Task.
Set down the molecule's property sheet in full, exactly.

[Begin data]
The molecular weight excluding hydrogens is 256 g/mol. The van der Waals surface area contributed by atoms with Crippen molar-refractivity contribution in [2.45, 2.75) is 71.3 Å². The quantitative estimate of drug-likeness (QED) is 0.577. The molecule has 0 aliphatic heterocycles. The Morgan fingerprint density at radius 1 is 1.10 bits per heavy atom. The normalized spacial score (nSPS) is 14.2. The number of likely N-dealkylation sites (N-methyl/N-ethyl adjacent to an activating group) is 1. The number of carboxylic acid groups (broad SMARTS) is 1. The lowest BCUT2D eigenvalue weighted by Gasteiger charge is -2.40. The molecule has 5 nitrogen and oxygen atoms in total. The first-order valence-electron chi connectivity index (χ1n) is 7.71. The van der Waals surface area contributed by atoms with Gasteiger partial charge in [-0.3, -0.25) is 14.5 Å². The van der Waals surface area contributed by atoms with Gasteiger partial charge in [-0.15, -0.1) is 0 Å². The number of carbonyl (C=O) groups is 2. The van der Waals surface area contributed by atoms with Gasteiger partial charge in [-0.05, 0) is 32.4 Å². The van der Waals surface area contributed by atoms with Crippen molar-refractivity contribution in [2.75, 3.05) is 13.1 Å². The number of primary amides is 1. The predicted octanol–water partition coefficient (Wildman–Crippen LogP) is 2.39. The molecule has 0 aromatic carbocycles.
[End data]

The molecular weight excluding hydrogens is 256 g/mol. The van der Waals surface area contributed by atoms with Crippen molar-refractivity contribution in [2.45, 2.75) is 71.3 Å². The quantitative estimate of drug-likeness (QED) is 0.577. The molecule has 0 aliphatic heterocycles. The Morgan fingerprint density at radius 1 is 1.10 bits per heavy atom. The normalized spacial score (nSPS) is 14.2. The number of likely N-dealkylation sites (N-methyl/N-ethyl adjacent to an activating group) is 1. The number of carboxylic acid groups (broad SMARTS) is 1. The lowest BCUT2D eigenvalue weighted by Gasteiger charge is -2.40. The molecule has 5 nitrogen and oxygen atoms in total. The first-order valence-electron chi connectivity index (χ1n) is 7.71. The van der Waals surface area contributed by atoms with Gasteiger partial charge in [-0.3, -0.25) is 14.5 Å². The van der Waals surface area contributed by atoms with Gasteiger partial charge in [-0.15, -0.1) is 0 Å². The number of carbonyl (C=O) groups is 2. The van der Waals surface area contributed by atoms with Gasteiger partial charge in [-0.05, 0) is 32.4 Å². The van der Waals surface area contributed by atoms with Crippen molar-refractivity contribution in [2.75, 3.05) is 13.1 Å². The number of primary amides is 1. The predicted octanol–water partition coefficient (Wildman–Crippen LogP) is 2.39. The molecule has 0 aromatic carbocycles.